|SRA decision: Lucia Benyu of Peters Legal Limited (2014) MHLO 15 (SRA) — On 28/1/14 the SRA published their 30/5/13 decision to prosecute, before the Solicitors Disciplinary Tribunal, Lucia Benyu (who until 18/4/2013 was the director of Peters Legal Limited, one of the largest mental health law firms). The Tribunal certified that there is a case to answer in respect of allegations which are or include that she: (1) failed to maintain properly written up and accurate accounting records; (2) authorised or permitted improper withdrawals of client money from client account; (3) failed promptly or at all to remedy the breaches; (4) failed to manage the financial affairs of the firm either effectively or properly; (5) submitted misleading correspondence and/or documents to third parties; (6) created correspondence and/or documents; (7) continued to act on behalf of clients when there existed a conflict between her own interests and those of her clients; and (8) failed to provide to a client adequate information regarding costs. The allegations are subject to a ..→||2014-03-16||2014 cases, Brief summary, No transcript, SRA decisions|
|Newcastle upon Tyne Hospitals Foundation Trust v LM (2014) EWHC 454 (COP), (2014) MHLO 14 — "On 18 February, an application was made by the Newcastle upon Tyne Hospitals Foundation Trust for a declaration that it would be lawful to withhold a blood transfusion from LM, a gravely ill 63-year-old female Jehovah's Witness. ...At the end of the hearing I granted the application and made the following declaration: 'It shall be lawful for the doctors treating LM to withhold blood transfusions or administration of blood products notwithstanding that such treatments would reduce the likelihood of her dying and might prevent her death.' ... In consequence, I find that LM made a decision that the doctors rightly considered must be respected. In the alternative, if LM had not made a valid, applicable decision, I would have granted the declaration sought on the basis that to order a transfusion would not have been in her best interests. Applying s.4(6) in relation to the specific issue of blood transfusion, her wishes and feelings and her long-standing beliefs and values carried ..→||2014-03-05||2014 cases, No summary, Other capacity cases, Transcript|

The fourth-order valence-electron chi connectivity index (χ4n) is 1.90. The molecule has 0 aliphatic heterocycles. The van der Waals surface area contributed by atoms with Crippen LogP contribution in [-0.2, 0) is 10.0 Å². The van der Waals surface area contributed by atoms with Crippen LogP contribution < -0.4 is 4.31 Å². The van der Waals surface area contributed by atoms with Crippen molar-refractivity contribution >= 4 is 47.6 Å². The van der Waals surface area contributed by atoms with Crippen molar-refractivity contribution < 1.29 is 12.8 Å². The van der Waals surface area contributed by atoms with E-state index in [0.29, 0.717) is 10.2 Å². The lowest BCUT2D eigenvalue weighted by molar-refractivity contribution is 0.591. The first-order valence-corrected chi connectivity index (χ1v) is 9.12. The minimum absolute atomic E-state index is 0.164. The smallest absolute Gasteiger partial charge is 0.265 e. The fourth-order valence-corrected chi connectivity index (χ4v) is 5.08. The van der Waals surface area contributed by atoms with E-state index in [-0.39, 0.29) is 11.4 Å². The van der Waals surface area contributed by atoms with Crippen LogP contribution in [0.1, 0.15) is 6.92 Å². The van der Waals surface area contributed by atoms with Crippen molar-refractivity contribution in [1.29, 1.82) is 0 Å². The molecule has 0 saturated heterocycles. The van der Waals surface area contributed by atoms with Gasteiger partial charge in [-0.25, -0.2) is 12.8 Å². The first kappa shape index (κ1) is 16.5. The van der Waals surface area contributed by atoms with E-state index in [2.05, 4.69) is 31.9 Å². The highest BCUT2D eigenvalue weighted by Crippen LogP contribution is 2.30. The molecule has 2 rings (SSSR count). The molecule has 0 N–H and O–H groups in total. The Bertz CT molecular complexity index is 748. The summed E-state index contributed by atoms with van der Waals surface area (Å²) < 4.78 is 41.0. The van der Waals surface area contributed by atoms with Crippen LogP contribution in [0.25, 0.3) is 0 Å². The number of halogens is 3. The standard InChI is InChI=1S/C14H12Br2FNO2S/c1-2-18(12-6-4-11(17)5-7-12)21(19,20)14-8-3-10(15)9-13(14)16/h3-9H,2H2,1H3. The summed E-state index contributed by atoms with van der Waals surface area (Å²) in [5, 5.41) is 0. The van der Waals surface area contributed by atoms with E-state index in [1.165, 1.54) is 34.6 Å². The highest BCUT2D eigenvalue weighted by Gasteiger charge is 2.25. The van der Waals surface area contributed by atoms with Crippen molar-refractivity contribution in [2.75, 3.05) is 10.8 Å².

|LB Redbridge v G (2014) EWHC 485 (COP), (2014) MHLO 13 — "Before the case can proceed any further a decision has to be reached as to capacity; if G lacks capacity and if she does whether it is because of mental impairment within the meaning of the MCA sections 2 and 3 or if not whether she is a vulnerable adult deprived of capacity by constraint, coercion or undue influence and so entitled to the protection of the court under its inherent jurisdiction. ... I have found, on the balance of probabilities, that G lacks capacity under sections 2 and 3 of the MCA 2005 and accordingly this case falls under the jurisdiction of the Court of Protection. I do not consider it necessary to rule on any application under the inherent jurisdiction. ... The Public Guardian asked that the court vary the order of the 15th November 2013 directing C not to exercise any of the powers conferred on her under the LPA in respect of G in relation to her health and welfare. It is my intention to so direct. ... Rule 90 (3) allows me to authorise any person or class of ..→||2014-03-05||2014 cases, No summary, Other capacity cases, Transcript|